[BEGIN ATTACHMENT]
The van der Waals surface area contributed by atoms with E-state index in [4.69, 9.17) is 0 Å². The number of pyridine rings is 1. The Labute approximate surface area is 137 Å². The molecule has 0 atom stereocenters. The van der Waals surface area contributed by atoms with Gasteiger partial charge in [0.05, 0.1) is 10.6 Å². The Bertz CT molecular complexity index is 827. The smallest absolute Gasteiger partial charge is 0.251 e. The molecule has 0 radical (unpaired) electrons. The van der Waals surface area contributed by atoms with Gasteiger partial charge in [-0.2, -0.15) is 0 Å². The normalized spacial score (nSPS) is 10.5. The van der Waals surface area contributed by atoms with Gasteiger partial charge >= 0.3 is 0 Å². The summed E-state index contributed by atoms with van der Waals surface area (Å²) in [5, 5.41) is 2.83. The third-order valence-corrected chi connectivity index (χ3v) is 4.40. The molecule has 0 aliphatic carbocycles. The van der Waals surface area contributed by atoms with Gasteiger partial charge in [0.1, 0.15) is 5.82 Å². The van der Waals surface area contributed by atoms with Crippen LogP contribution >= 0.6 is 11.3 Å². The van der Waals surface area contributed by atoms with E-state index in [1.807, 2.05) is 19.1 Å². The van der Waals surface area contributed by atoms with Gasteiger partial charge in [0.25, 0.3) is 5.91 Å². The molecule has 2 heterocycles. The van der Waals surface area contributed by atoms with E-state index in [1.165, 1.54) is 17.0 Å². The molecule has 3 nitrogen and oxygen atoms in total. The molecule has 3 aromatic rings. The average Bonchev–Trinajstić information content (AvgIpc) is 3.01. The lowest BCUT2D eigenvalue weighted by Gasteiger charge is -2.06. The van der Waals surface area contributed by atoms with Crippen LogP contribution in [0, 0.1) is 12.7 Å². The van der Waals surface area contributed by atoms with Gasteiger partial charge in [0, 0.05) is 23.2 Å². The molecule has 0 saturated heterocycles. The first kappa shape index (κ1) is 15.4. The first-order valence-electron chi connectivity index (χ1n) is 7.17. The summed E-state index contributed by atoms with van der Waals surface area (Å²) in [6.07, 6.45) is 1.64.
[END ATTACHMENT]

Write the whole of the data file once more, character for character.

The van der Waals surface area contributed by atoms with E-state index in [4.69, 9.17) is 0 Å². The number of pyridine rings is 1. The Labute approximate surface area is 137 Å². The molecule has 0 atom stereocenters. The van der Waals surface area contributed by atoms with Gasteiger partial charge in [0.05, 0.1) is 10.6 Å². The Bertz CT molecular complexity index is 827. The smallest absolute Gasteiger partial charge is 0.251 e. The molecule has 0 radical (unpaired) electrons. The van der Waals surface area contributed by atoms with Gasteiger partial charge in [-0.2, -0.15) is 0 Å². The normalized spacial score (nSPS) is 10.5. The van der Waals surface area contributed by atoms with Gasteiger partial charge >= 0.3 is 0 Å². The summed E-state index contributed by atoms with van der Waals surface area (Å²) in [5, 5.41) is 2.83. The third-order valence-corrected chi connectivity index (χ3v) is 4.40. The molecule has 0 aliphatic carbocycles. The van der Waals surface area contributed by atoms with Gasteiger partial charge in [0.1, 0.15) is 5.82 Å². The van der Waals surface area contributed by atoms with Crippen LogP contribution >= 0.6 is 11.3 Å². The van der Waals surface area contributed by atoms with E-state index in [1.807, 2.05) is 19.1 Å². The van der Waals surface area contributed by atoms with Gasteiger partial charge in [0.25, 0.3) is 5.91 Å². The molecule has 2 heterocycles. The van der Waals surface area contributed by atoms with E-state index in [1.165, 1.54) is 17.0 Å². The molecule has 3 nitrogen and oxygen atoms in total. The molecule has 3 aromatic rings. The average Bonchev–Trinajstić information content (AvgIpc) is 3.01. The lowest BCUT2D eigenvalue weighted by Gasteiger charge is -2.06. The van der Waals surface area contributed by atoms with Crippen LogP contribution in [0, 0.1) is 12.7 Å². The van der Waals surface area contributed by atoms with Gasteiger partial charge in [0, 0.05) is 23.2 Å². The molecule has 0 saturated heterocycles. The first kappa shape index (κ1) is 15.4. The first-order valence-electron chi connectivity index (χ1n) is 7.17. The summed E-state index contributed by atoms with van der Waals surface area (Å²) in [6.07, 6.45) is 1.64.